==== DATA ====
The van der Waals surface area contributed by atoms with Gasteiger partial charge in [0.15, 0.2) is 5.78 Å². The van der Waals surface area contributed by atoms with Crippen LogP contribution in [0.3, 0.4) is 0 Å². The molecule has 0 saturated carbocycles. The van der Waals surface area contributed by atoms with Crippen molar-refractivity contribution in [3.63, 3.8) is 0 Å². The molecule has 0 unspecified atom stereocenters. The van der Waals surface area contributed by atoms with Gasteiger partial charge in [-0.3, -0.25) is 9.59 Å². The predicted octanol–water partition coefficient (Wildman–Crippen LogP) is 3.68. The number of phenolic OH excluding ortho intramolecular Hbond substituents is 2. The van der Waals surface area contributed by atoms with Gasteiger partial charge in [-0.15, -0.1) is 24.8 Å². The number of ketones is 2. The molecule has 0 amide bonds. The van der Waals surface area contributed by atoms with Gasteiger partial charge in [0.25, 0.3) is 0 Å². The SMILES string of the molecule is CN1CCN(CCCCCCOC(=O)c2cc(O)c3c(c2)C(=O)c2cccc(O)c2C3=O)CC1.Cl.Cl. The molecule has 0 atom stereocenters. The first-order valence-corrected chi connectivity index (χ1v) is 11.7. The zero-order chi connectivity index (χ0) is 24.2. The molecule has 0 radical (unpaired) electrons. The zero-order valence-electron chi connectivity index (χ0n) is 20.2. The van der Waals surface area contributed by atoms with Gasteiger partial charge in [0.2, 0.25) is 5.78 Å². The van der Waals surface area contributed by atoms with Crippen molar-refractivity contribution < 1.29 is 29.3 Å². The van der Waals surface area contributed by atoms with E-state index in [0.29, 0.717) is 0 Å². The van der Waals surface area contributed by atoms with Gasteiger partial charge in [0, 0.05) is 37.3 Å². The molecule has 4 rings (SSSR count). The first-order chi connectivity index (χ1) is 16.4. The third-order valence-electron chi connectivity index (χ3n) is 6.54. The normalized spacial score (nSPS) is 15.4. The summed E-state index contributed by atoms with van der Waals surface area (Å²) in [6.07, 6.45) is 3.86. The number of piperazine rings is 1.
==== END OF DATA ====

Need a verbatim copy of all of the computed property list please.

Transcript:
The van der Waals surface area contributed by atoms with Gasteiger partial charge in [0.15, 0.2) is 5.78 Å². The van der Waals surface area contributed by atoms with Crippen LogP contribution in [0.3, 0.4) is 0 Å². The molecule has 0 saturated carbocycles. The van der Waals surface area contributed by atoms with Crippen molar-refractivity contribution in [3.63, 3.8) is 0 Å². The molecule has 0 unspecified atom stereocenters. The van der Waals surface area contributed by atoms with Gasteiger partial charge in [-0.3, -0.25) is 9.59 Å². The predicted octanol–water partition coefficient (Wildman–Crippen LogP) is 3.68. The number of phenolic OH excluding ortho intramolecular Hbond substituents is 2. The van der Waals surface area contributed by atoms with Gasteiger partial charge in [-0.15, -0.1) is 24.8 Å². The number of ketones is 2. The molecule has 0 amide bonds. The van der Waals surface area contributed by atoms with Gasteiger partial charge in [0.25, 0.3) is 0 Å². The SMILES string of the molecule is CN1CCN(CCCCCCOC(=O)c2cc(O)c3c(c2)C(=O)c2cccc(O)c2C3=O)CC1.Cl.Cl. The molecule has 0 atom stereocenters. The first-order valence-corrected chi connectivity index (χ1v) is 11.7. The zero-order chi connectivity index (χ0) is 24.2. The molecule has 0 radical (unpaired) electrons. The zero-order valence-electron chi connectivity index (χ0n) is 20.2. The van der Waals surface area contributed by atoms with Gasteiger partial charge in [0.2, 0.25) is 5.78 Å². The van der Waals surface area contributed by atoms with Crippen molar-refractivity contribution < 1.29 is 29.3 Å². The van der Waals surface area contributed by atoms with E-state index in [0.29, 0.717) is 0 Å². The van der Waals surface area contributed by atoms with Gasteiger partial charge in [0, 0.05) is 37.3 Å². The molecule has 4 rings (SSSR count). The first-order chi connectivity index (χ1) is 16.4. The third-order valence-electron chi connectivity index (χ3n) is 6.54. The normalized spacial score (nSPS) is 15.4. The summed E-state index contributed by atoms with van der Waals surface area (Å²) in [6.07, 6.45) is 3.86. The number of piperazine rings is 1.